The joke in Bangalore is that if you are 18 and hanging out in a discotheque, you will be grabbed and given a job; if you still linger, another recruiter will notice the offer letter in your hand and double your pay.
This apocryphal story isn’t too far removed from reality.
From handling credit-card queries and manning technical helpdesks to reconciling financial statements and chasing accounts receivable, outsourcing of work by global companies such as American Express Co. and Hewlett-Packard Co. has turned young university students in India into sought-after commodities.
In the mid-1980s, a college graduate who had been taught the rudiments of book-keeping and commercial law could hope to get a monthly stipend of Rs500—about $40 in those days—as an apprentice at an accounting firm, says Sid Pai, who heads Indian operations at Houston-based advisory firm TPI Inc.
Today, liberal-arts graduates can easily command a starting salary of Rs12,500 ($280). Within a year to 18 months, they will become supervisors. In three years, they would be earning about Rs25,000, the same as a university professor in India with a doctorate and 10 years’ experience.
Yet, no one sticks around in transaction-processing jobs.
Each person who leaves, either to join another firm or to pursue higher studies, costs the employer Rs45,000 to Rs75,000 in recruitment and training expenses, says Amitabh Chaudhry, chief executive of the business process outsourcing unit at Infosys Technologies Ltd in Bangalore.
Infosys BPO, as the division is called, had about 10,000 employees at the end of December. In the last quarter of 2006, it had an annualized attrition rate—employees leaving the company as a ratio of staff strength—of 36%.
Company executives in India lament that young workers in Bangalore, Mumbai and New Delhi have become greedy. Employees say they have to maximize their short-term earnings because these jobs aren’t a real career.
This isn’t how Chaudhry sees it. Getting to know how a global bank manages its complex processes is real learning, which can be monetized, he says. It’s a valid point.
One former back-office worker who told me the job was that of a “techno coolie” is now employed in a risk-management solutions company. The repetitive nature of the work is a genuine problem, though there’s no obvious way to avoid this.
Similarly, white-collar employees resent being made to account for their time the same way as factory workers stitching garments. Yet, if outsourcing companies didn’t “program” their tasks for maximum efficiency, they wouldn’t be able to offer clients a cost saving.
The same goes for working in shifts. It’s unavoidable.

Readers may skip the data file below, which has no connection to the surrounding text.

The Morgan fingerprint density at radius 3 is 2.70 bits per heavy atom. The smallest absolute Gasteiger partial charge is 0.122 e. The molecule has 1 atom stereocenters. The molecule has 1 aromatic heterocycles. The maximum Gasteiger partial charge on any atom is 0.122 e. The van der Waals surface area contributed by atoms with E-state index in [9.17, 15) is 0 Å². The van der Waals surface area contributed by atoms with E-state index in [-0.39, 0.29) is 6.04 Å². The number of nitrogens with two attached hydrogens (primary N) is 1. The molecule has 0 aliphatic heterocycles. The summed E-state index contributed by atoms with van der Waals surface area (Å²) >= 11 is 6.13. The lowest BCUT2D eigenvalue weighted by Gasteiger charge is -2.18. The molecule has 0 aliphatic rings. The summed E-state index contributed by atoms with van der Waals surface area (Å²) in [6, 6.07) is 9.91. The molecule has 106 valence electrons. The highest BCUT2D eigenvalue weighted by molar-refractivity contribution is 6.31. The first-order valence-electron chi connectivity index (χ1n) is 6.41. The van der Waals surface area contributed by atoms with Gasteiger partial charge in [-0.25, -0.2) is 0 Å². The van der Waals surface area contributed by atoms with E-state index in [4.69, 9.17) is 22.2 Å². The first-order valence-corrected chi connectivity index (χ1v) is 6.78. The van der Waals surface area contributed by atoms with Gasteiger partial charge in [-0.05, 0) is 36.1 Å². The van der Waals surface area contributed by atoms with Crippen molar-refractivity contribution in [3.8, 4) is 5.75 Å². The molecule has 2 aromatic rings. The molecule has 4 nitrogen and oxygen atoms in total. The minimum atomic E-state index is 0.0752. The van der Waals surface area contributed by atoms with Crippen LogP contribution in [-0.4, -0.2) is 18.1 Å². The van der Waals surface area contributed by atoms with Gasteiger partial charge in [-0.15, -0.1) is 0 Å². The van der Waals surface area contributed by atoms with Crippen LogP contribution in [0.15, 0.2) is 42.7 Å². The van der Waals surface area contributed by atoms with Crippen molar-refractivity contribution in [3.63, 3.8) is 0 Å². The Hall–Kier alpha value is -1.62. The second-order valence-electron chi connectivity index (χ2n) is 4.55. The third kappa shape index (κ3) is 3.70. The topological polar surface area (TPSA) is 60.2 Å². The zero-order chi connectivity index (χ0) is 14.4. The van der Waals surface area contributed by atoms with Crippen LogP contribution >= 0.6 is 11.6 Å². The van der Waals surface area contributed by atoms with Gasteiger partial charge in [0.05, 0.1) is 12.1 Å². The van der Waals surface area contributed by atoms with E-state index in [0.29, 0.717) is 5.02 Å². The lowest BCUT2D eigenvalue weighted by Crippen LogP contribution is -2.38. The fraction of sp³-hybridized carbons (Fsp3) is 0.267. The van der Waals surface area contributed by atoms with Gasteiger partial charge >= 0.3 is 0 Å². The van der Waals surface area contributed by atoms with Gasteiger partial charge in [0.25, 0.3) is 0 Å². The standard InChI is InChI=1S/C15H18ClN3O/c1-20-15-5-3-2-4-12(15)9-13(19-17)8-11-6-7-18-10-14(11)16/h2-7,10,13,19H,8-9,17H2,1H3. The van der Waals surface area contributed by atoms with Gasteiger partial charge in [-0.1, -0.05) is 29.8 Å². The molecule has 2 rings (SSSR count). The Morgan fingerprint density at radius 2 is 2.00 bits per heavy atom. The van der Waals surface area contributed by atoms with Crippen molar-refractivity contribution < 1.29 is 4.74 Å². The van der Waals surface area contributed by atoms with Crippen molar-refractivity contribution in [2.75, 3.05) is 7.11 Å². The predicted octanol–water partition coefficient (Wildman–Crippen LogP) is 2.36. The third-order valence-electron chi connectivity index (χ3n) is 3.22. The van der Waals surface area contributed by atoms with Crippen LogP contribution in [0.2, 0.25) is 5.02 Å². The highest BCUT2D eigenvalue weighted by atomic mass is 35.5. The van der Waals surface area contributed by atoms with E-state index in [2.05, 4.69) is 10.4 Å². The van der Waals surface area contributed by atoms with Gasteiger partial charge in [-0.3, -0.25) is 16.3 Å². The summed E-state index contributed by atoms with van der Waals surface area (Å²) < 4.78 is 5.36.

It doesn’t look like the cost of attrition is a concern yet for the more reputed service providers: Infosys BPO had a 24% profit margin in the last quarter. A bigger issue is lost knowledge.
It’s quite easy to replace someone who makes cold calls to sell credit cards. Losing a team trained in the intricacies of the software that allows mobile-phone companies to reflect promotional offers in their customers’ bills might cause disruptions and financial losses.
Companies sending work to service providers in India nowadays make them sign agreements guaranteeing that the project won’t be manned entirely by greenhorns, Pai says. Even then, there’s a tendency among outsourcing companies to downplay attrition as uncontrollable. That’s a wrong view.
Many workers quit because their managers, who have risen too rapidly to their supervisory positions in this fast-growing industry, are lousy bosses. “You need to make managers accept that they have a problem,” Chaudhry says. “You have to bring attrition down to below 25%.” There’s no dearth of willing workers.
A young college graduate from a village in the southern Indian state of Andhra Pradesh once told me he was thrilled to do data-entry work—for the equivalent of $3 a day—because the alternative was to either eke out a meager and uncertain living from a small parcel of family land or to brave toxic fumes in a chemical factory.
Millions of such people are being denied global outsourcing jobs because many Indian states still insist on the local language being the medium of instruction in schools.
Infosys BPO has a programme called Project Genesis, in which the company is working with 8,000 students in 212 colleges in two Indian states to help graduates learn to speak, read and write better English. Chaudhry hired 600 of these students last year.
Those who believe the transaction-processing industry in India will wither away because of a crunch of reasonably priced agents may be exaggerating the situation. There are 1.2 billion people aged 10 to 19 in the world; 19% of these workers of tomorrow are in India.
The offshoring boom has nothing to do with capability or cost,” says Pai of TPI. “It’s all about demographics. Young people in such large numbers are just not there in the West.” As more youngsters from villages and small towns become ready for these jobs, economics will take care of attrition.
Until then, young people in the big cities of India can party on.